Contract to identify NZ forest loss using AI

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Wellington technology start-up Lynker Analytics has been selected by New Zealand’s Ministry for the Environment (the Ministry) to lead a consortium including UAV Mapping NZ and Carbon Forest Services to inventory the extent of forest loss in New Zealand during 2017 and 2018.

Each year 40,000 – 50,000 hectares of forest is harvested in New Zealand as part of normal forestry land use activity. Most of this forest area is replanted, however a small but significant area is deforested and converted to another land use. Deforestation is an important form of land-use change from a greenhouse gas perspective. The Ministry assesses deforestation in New Zealand every two years to meet international reporting obligations under the United Nations Framework Convention on Climate Change and the Kyoto Protocol.

The Ministry also provides deforestation mapping to the Ministry for Primary Industries for use by their compliance teams monitoring deforestation under the New Zealand Emissions Trading Scheme. Under this contract the consortium will field check over 7,000 forested areas, covering approximately 84,000 hectares. These areas have already been identified in satellite imagery as having experienced forest disturbance during 2017 and 2018. The primary objective is to determine what the current land use of each area is and therefore identify the areas of deforestation.

UAV Mapping NZ will manage the flying programme which entails over 200 flying hours across every district in the country. Multiple fixed wing Cesna 172 aircraft operated by Rotorua based Action Aviation will be used.

The images, will then be input into a machine learning algorithm for land cover analysis. Matt Lythe, Managing Director of Lynker Analytics says “our machine learning process will deliver a classification system that will firstly apportion land cover to sub-areas within each forest block. This will generate detailed land cover information which we can then use to make final determinations of overall land use at a block level.” He goes on to say, “the detail and consistency of the information from the modelling will make the final land cover class very data driven and defensible.”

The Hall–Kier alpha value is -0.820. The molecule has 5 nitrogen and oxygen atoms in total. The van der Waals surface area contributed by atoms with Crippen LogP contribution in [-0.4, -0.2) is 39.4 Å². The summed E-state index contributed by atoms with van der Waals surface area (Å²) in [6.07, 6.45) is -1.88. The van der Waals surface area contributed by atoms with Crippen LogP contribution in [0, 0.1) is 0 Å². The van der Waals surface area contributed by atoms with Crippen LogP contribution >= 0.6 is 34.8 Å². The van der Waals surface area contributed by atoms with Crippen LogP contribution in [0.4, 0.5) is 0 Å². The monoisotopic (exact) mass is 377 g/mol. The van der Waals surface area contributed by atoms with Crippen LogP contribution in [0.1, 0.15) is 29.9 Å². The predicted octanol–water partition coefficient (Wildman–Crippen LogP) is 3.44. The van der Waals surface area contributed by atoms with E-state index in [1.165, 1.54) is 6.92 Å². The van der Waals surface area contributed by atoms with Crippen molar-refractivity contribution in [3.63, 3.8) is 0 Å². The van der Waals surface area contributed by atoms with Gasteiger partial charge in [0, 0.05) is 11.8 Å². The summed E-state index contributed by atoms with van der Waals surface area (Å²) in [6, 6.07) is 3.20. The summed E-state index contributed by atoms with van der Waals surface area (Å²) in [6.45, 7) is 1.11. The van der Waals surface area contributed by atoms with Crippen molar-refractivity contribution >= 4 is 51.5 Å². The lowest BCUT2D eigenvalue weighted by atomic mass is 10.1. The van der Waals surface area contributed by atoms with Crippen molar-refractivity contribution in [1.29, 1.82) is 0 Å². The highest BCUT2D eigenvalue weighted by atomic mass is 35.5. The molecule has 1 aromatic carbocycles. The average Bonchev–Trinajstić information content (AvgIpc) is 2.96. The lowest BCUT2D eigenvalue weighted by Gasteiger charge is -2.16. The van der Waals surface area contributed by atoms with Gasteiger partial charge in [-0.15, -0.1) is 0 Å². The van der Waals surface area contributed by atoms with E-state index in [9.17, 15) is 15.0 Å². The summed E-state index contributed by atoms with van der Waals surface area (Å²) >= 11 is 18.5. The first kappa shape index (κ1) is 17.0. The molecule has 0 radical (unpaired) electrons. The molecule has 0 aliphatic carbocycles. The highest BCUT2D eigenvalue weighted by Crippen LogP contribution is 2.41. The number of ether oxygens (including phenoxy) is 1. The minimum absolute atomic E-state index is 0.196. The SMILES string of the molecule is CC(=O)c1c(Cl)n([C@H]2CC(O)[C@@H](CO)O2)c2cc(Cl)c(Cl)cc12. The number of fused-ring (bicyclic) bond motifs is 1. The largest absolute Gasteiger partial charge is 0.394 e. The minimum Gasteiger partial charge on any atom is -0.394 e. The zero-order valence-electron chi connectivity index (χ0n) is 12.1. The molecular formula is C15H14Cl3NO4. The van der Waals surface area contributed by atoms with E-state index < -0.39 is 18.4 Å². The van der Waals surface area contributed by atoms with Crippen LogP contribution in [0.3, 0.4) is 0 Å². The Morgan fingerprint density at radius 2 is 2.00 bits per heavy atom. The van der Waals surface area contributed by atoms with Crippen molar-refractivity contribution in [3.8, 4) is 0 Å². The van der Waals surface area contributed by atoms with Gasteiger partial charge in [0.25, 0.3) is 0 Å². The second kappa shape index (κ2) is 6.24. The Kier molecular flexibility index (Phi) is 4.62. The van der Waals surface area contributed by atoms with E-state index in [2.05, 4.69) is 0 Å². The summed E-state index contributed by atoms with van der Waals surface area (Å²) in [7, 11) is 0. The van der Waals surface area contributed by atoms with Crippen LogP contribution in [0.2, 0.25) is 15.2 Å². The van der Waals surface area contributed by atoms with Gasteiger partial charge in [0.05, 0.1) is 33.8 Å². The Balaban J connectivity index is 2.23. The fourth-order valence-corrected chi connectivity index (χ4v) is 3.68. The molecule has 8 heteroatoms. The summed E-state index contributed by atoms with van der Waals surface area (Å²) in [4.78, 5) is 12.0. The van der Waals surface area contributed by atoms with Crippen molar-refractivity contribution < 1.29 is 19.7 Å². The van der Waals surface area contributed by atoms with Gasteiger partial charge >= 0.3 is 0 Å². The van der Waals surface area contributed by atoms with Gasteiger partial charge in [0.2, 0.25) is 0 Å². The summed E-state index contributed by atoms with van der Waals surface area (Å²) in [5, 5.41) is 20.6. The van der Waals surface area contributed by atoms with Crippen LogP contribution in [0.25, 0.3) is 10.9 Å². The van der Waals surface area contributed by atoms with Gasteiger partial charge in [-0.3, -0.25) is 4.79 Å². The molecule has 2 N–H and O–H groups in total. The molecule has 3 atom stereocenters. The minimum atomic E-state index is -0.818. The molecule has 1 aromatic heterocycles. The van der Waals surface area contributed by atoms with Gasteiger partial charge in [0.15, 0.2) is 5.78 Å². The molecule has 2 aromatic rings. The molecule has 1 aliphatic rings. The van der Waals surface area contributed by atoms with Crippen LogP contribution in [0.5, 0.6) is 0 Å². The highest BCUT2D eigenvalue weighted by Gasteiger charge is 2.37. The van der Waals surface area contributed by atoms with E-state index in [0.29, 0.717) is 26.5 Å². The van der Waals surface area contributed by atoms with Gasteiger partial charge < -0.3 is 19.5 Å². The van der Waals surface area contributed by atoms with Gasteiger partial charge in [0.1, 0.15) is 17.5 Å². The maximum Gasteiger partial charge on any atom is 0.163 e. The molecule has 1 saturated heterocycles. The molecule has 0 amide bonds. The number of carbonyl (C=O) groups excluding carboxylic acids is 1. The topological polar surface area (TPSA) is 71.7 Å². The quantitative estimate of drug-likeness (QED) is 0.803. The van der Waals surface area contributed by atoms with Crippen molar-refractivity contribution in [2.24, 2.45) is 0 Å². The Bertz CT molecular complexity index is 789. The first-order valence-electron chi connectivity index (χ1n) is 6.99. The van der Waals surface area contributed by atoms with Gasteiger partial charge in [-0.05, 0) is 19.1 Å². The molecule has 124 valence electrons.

Forestry expert on the team, Ollie Belton from Carbon Forest Services adds “this approach will allow a more refined set of land-use classifications that aligns with both domestic and international rules on land-use, land-use change, and forestry. We will be able to accurately assess whether or not each block has been re-planted, is naturally re-generating, has suffered natural damage or has been converted to grazing or another purpose.”

Scheduled for completion by 30 June this year the Consortium will also offset the aviation emissions associated with the project in accordance with the Ministry for the Environment’s Measuring and Reporting Greenhouse Gas Emissions using high quality New Zealand units from permanent forest sinks.

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